History of Multiple Sclerosis
The fact that symptoms flare-up and subside for many people with multiple sclerosis (MS), combined with the wide variety and unpredictability of symptoms, has made MS a difficult disease to recognize, define, and treat – right from the start. Since the late 1300s, individuals with a progressive illness suggestive of MS have been observed. It wasn’t until 1868 that the famous neurologist, Jean-Martin Charcot, lectured on the features of MS and gave it a name.
Charcot was a French scientist, instructor, and physician who is claimed by some to be the founder of modern neurology. He lived during the 1800s and Sigmund Freud was among the famous students he inspired. In addition to the many neurological disorders that he defined and treated, he was also known for his treatment of hysteria with hypnotism, which he believed was hereditary and caused by weaknesses in one’s neurological system.
Throughout the 1800s and 1900s, hundreds of therapies were tried, without success, in the treatment of multiple sclerosis. Deadly nightshade (a plant with poisonous fruit), arsenic, mercury, and the injection of malaria parasites, are just a few examples of the types of ineffective and even dangerous therapies that were once given to individuals with MS.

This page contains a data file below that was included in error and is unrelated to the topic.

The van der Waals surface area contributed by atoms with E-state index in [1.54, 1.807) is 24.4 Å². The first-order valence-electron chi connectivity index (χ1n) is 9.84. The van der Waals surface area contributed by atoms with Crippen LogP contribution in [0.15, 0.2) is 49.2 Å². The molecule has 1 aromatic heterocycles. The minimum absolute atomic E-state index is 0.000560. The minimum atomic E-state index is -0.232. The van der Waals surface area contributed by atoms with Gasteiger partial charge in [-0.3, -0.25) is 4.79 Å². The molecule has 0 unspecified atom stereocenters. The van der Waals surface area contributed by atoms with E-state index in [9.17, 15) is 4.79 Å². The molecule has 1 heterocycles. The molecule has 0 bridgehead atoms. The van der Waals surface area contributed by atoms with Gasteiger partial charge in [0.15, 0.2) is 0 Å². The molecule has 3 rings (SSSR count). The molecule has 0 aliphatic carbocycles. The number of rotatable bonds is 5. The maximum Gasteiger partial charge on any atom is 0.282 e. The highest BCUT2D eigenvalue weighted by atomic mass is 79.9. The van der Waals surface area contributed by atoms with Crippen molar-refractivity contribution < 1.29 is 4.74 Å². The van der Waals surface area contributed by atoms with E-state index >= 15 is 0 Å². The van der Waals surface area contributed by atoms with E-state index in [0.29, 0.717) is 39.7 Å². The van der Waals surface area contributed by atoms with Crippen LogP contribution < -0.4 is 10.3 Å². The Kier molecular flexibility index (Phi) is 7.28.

In 1951, cortisone (a steroid) was first used to treat MS relapses (also known as exacerbations, attacks, or symptom flare-ups). Cortisone was found to reduce the severity of the relapse and to shorten its duration, but it had no long-term effects on the disease.
Presently, more than 20 brand-name and generic medications are now approved for relapsing forms of MS, with some recent approvals that include primary-progressive MS (PPMS) and “active” (with relapses still occurring) secondary-progressive MS (SPMS). Research continues into other experimental medications for MS and more approvals are anticipated.
Read The Evolution of MS Diagnosis, Treatment, and Care to learn about the history of MS.